I'll have to look for the fast falloff vs. gradual falloff as mentioned. I understand what that means, but seeing it side by side would be helpful.

thanks again-
CJ


You can. Turn on a kino and meter it one foot from the light and then two feet from the light. Note the difference between these two readings.

Then take a reading ten feet from the lamp and another eleven feet from the lamp. The difference between the second set will be much less than the difference between the first two.

The reason for this, in very short, is that the rate of falloff slows as you get further from the light.
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#10 Michael Nash

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Posted 08 May 2008 - 10:14 AM

When I use kinos I think about them one of two ways,


Then you're missing out on the 99 other uses for kinos... ;)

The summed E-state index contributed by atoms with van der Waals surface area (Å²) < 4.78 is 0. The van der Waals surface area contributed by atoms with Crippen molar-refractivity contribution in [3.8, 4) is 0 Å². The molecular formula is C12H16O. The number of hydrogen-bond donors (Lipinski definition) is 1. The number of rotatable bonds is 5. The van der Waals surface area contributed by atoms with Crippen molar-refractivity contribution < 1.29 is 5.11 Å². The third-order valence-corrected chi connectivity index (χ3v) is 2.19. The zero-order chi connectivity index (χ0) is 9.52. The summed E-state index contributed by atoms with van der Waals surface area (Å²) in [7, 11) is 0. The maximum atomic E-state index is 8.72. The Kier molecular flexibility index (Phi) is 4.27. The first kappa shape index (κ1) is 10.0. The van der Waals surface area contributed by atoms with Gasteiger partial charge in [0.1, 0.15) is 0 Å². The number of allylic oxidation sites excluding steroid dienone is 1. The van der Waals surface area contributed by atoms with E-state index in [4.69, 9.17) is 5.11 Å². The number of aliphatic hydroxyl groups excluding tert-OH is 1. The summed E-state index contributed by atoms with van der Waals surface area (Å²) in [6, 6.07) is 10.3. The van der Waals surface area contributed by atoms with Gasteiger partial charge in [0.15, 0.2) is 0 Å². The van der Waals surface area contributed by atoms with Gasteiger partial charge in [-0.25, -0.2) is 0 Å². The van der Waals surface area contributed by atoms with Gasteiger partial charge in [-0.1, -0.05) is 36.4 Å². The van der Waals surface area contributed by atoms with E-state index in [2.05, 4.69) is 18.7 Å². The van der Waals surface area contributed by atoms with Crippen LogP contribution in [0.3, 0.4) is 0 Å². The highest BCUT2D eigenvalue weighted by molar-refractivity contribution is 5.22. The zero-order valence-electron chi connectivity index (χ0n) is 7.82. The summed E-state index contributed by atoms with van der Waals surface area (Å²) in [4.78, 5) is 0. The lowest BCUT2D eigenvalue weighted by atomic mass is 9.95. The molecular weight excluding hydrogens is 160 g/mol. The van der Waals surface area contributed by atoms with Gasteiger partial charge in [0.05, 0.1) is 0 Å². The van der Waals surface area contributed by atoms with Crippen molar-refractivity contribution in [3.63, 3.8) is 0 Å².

I just came home from gaffing an overnight shoot of a rooftop party scene using multiple units, including a 4K Airstar balloon, a Mighty through an 8x8 light grid, and a bunch of kinos. In this one scene alone I used the kinos in multiple ways:

4' 4-banks horizontal on stands up high to carry the soft light of the balloon and the 8x8 a little deeper into the set (to compensate for falloff)

2' 4-banks vertical as edge lights motivated by practicals on the set

2' 2-bank horizontal with the doors pinched in as an eyelight for closeups (that gave a nice glint in the eye without flattening out the core shadow)

2' 2-bank vertical to fill one actor without filling others nearby

2' 2-bank vertical as an eyelight for one actor but not the person sitting right next to her

15" single tube set into a freestanding bar as set dressing

4' 4-bank through a 4' frame of Opal as a soft key light to duplicate the balloon's light for a high jib shot where the balloon was in the wrong position

Also on this show I've used them:

4' 4-bank vertical in a doorway to provide daylight glow from another room

2' 4-bank vertical as a soft, natural edgelight in day interiors

4' 4-bank hung from a wall spreader as a ceiling light in a practical location

4' 4-bank horizontal above a window to augment the natural light coming in, especially when the window is gelled with ND